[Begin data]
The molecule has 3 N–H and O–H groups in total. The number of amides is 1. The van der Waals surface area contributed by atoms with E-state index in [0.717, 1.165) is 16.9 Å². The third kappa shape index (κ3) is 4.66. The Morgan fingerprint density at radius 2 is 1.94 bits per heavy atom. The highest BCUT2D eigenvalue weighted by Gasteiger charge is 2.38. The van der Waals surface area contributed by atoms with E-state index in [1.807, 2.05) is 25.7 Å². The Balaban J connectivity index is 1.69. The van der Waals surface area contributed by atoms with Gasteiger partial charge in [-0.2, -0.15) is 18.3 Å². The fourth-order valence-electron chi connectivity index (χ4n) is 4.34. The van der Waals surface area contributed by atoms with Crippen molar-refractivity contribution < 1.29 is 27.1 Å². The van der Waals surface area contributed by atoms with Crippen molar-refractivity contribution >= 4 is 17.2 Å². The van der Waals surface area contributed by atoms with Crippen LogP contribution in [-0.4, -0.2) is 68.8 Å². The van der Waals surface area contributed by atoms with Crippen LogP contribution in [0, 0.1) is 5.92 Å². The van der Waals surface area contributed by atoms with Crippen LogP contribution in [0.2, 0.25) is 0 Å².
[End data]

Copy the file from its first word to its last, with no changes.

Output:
The molecule has 3 N–H and O–H groups in total. The number of amides is 1. The van der Waals surface area contributed by atoms with E-state index in [0.717, 1.165) is 16.9 Å². The third kappa shape index (κ3) is 4.66. The Morgan fingerprint density at radius 2 is 1.94 bits per heavy atom. The highest BCUT2D eigenvalue weighted by Gasteiger charge is 2.38. The van der Waals surface area contributed by atoms with E-state index in [1.807, 2.05) is 25.7 Å². The Balaban J connectivity index is 1.69. The van der Waals surface area contributed by atoms with Gasteiger partial charge in [-0.2, -0.15) is 18.3 Å². The fourth-order valence-electron chi connectivity index (χ4n) is 4.34. The van der Waals surface area contributed by atoms with Crippen molar-refractivity contribution < 1.29 is 27.1 Å². The van der Waals surface area contributed by atoms with Crippen molar-refractivity contribution >= 4 is 17.2 Å². The van der Waals surface area contributed by atoms with Crippen LogP contribution in [-0.4, -0.2) is 68.8 Å². The van der Waals surface area contributed by atoms with Crippen LogP contribution in [0, 0.1) is 5.92 Å². The van der Waals surface area contributed by atoms with Crippen LogP contribution in [0.2, 0.25) is 0 Å².